A common theme in much of the "Fixing California" series has been the central role of union power in preserving a Golden State status quo that helps the few and harms the many.
In schools, the interests of unionized teachers trump the needs of students. In local government, the compensation given to unionized workers often reflects their political clout, not the pay and benefits necessary to keep them on the job. In the Legislature, public employees are so powerful that union lobbyists have been known to openly browbeat lawmakers who don't do their bidding.
So how can Californians loosen this union chokehold? By adopting a reform that's both better for governance and fairer to union workers than the status quo.
The reform, known by the shorthand of "paycheck protection," typically requires unions to have the permission of individual members before their dues are used for anything but collective bargaining.
Six states have adopted such a reform. Easily the most liberal of the six is Washington, where voters adopted this requirement as part of a popular campaign-reform push in 1992 that was opposed by unions but supported by many union members.
What followed was a relentless 15-year campaign of subterfuge and sabotage by unions and their Democratic allies in Washington's legislature and court system. But in 2007, the U.S. Supreme Court cleared the way for implementation of the law following its original intent.
Since then, the politics of the state have evolved in interesting ways. While voters embraced gay marriage and the legalization of marijuana in 2012 initiatives, they are increasingly represented by more pragmatic and less ideological Democrats. In spring 2012, such Democrats teamed with minority Republican senators to pass a fiscally conservative state budget. Later in the year, two Democrats decided to caucus with minority Republicans in a coalition running the state Senate in an attempt to force a more centrist course for Washington, which has had Democratic governors continuously since 1985.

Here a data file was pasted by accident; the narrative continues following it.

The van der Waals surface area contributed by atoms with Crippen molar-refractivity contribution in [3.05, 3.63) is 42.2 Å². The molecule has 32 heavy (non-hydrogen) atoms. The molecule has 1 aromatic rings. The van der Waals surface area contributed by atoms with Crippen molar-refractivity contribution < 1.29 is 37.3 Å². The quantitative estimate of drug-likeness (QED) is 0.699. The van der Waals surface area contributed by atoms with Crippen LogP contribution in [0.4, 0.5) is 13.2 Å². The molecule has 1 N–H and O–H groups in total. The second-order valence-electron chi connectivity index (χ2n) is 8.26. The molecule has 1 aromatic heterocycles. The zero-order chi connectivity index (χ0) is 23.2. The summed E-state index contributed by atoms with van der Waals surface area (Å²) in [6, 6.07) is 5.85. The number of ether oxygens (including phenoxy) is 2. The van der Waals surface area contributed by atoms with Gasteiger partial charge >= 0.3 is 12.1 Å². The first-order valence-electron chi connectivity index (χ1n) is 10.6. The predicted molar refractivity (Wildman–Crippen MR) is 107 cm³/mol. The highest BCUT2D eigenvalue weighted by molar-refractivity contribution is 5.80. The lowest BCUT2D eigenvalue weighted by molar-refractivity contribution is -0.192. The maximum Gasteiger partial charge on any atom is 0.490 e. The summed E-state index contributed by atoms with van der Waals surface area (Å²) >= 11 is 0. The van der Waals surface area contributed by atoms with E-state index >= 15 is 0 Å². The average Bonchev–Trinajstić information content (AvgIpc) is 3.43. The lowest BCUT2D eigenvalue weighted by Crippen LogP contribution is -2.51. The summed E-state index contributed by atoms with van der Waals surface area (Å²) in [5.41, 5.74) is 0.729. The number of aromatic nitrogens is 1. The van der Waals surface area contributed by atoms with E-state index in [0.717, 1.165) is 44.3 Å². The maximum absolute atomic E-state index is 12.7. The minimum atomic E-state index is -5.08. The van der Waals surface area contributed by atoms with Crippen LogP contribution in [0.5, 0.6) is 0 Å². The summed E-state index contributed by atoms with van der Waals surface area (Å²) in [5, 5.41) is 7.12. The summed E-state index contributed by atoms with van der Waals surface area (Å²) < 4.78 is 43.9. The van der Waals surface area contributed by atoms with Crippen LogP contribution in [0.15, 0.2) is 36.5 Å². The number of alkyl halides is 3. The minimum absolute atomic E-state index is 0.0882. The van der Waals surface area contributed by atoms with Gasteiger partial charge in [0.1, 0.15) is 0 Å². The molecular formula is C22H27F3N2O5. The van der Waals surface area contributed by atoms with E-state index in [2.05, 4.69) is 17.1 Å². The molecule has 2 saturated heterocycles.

Perhaps these moderating developments would have happened without paycheck protection. But they would have been less likely. In Washington state politics, the same as everywhere, money talks.
There is a good chance that California would have a similar evolution with paycheck protection in place. The social liberalism of most residents would still influence policy. But on fiscal, budget and compensation questions, if the California Teachers Association, the California Federation of Teachers and the Service Employees International Union could only throw their weight around using the dues of members who wanted such activism, government policy would reflect less union-first dogmatism.
Unfortunately, the last time reformers brought paycheck protection before California voters — via Proposition 32 on the November 2012 ballot — they didn't trust voters enough to just give them a straightforward up-or-down vote on whether union members should have a say on the use of their dues. Instead, the initiative included legally dubious provisions restricting corporate campaign spending that gave critics ample ammunition to depict it as a deceptive power play.
The measure lost in a landslide. But state voters came fairly close to passing cleaner, simpler versions of paycheck protection in 1998 and 2005.
The appalling story of former Los Angeles Unified elementary schoolteacher Mark Berndt would make a simple version of paycheck protection much easier to pass in 2014 or 2016. After evidence turned up indicating Berndt had been feeding sperm to his students, district officials had no choice but to pay Berndt $35,000 to get him to quit because of job protections demanded and won by United Teachers Los Angeles.
When the Berndt case triggered a public backlash, the state Legislature earlier this year passed a teacher-discipline measure that was billed as a smart way to keep perverts away from students. Instead, it actually gave teachers even more job protections.
Nothing better illustrates the unions' chokehold on Sacramento than this. If the CTA and the CFT had less money for political fights, maybe, just maybe, the public would have gotten its way — and parents wouldn't have cause to think that state lawmakers worry more about protecting predatory teachers than the students of such teachers.
This article originally appeared in the San Diego Union-Tribune.